스포일러가 실린 / CONTAINS SPOILERS
Of all the 1980s films you'd expect to get remade post-glasnost, post-Cold War, John Milius' ludicrous Commie-bashing survivalist wank fantasy would hardly be at the top of the list. It's obviously twaddle: a famine-stricken Russia invades Colorado and a bunch of high school kids defeat them. Hiding out in the woods, they transform themselves into a guerrilla force of badasses: blowing things up, shooting the invaders and freeing the hostages. Back in 1984 I vaguely remember enjoying it as a piece of throwaway action movie knockabout with lots of guns and explosions, somewhat in the manner of the V miniseries which had been on ITV earlier in the year. However, watching it again the other night on DVD it really does come across as a screeching anti-Red diatribe written and directed with a massive throbbing hard-on for Uncle Sam and the Second Amendment.
In 1984 the Red Menace and the KGB were the automatic choice for foreign villains in movies: James Bond was taking the USSR on in various escapades until The Living Daylights in 1987, but Rambo III (in which Stallone fights the Russians in Afghanistan and wins) was already historically dated when it came out the following year. But now that they're no longer the (official) enemy, who can fill that role for a shiny new remake? Well, they started out as China but then switched to the North Koreans because  China is not really the West's mortal enemy in military terms, and  China is a sizeable market for Hollywood movies. Besides, North Korea is clearly run by the kind of delusional whackjobs that make them the kind of screen enemy we can all boo and hiss without really worrying that they're actually coming to get us (or that they'll even see the movie that's insulting them).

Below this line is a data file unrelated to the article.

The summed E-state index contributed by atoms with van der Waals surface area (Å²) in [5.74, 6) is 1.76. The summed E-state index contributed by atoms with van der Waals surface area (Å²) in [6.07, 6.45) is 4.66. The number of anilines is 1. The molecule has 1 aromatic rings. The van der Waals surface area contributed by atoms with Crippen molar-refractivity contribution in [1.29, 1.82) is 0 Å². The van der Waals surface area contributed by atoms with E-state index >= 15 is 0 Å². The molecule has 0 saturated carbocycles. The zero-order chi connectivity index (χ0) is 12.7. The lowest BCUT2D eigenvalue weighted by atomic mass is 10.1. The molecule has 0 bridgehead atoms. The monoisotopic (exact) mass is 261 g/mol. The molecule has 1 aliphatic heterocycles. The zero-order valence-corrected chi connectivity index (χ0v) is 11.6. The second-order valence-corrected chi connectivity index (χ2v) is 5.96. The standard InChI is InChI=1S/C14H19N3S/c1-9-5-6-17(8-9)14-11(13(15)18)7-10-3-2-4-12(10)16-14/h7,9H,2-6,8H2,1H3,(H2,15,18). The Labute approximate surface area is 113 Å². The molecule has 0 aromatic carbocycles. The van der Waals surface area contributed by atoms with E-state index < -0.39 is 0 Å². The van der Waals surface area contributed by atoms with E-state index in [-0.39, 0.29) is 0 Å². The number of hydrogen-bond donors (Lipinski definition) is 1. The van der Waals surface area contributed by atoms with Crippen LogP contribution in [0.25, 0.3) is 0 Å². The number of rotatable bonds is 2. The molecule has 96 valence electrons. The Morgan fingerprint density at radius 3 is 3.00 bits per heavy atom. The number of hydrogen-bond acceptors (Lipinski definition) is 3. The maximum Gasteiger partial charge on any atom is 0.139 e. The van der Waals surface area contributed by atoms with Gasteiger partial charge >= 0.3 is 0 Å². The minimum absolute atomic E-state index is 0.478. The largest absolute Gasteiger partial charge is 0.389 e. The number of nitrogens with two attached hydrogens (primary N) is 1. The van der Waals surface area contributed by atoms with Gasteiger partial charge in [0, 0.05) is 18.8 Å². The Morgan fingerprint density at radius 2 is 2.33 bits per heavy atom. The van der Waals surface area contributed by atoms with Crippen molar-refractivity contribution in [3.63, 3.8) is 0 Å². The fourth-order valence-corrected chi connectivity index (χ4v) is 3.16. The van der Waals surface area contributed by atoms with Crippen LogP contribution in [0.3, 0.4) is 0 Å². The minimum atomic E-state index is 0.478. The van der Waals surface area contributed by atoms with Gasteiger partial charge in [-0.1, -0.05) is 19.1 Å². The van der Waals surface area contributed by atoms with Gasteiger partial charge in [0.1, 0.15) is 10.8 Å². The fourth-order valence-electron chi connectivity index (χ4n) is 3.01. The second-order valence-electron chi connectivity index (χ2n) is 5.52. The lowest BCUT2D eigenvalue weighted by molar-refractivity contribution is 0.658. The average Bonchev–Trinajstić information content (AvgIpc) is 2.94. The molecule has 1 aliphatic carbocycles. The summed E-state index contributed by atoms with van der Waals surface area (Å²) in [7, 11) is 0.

So in the new Red Dawn, North Korea (assisted by the Russians) invade Spokane, and the local kids fight back. Some of them see their loved ones die, some cause the deaths of other innocents, but despite being kids they suck it all up and become freedom fighters in their own land, killing and bombing without mercy, without remorse, without much in the way of shock or trauma. It follows many of the same beats as John Milius' film: the older brother taking charge of the group, the tracking device, the "grown-up" soldiers who parachute in and need the Wolverines' assistance, Radio Free America, even the sudden shock killing off of a major character you'd expect to make it to the closing credits.
It's a pity that they spent so long in post-production re-editing the film and CGIing out all the insignia to avoid offending the Chinese - the film was originally finished back in 2009 - but no-one thought to seize that opportunity to make the film significantly less stupid. Even by the original's howlingly crazy standards it's utterly ridiculous: it's vaguely plausible that the USSR had the resources, equipment and manpower to launch an unexpected full-scale land invasion of the USA, but North Korea, a nation that's smaller in square miles than the state of Mississippi? It's nonsense.
On a technical level it could do with settling down a bit: it's directed by Dan Bradley who did all the action stuff in the Bourne sequels (and, calamitously, in Quantum Of Solace) and much of the shooty fighty stuff is hand-held and rapidly overedited to a blur in the modern manner. And Ramin Djawadi's functional score is (obviously) no match for the rousing anthems of Basil Poledouris' original. Of course, that doesn't mean Red Dawn isn't kind of fun in a stupid switch-your-brain-off way, with car chases and things blowing up and hunky blokes firing guns and stuff: it is, but that's not really enough and the stupidity gets in the way.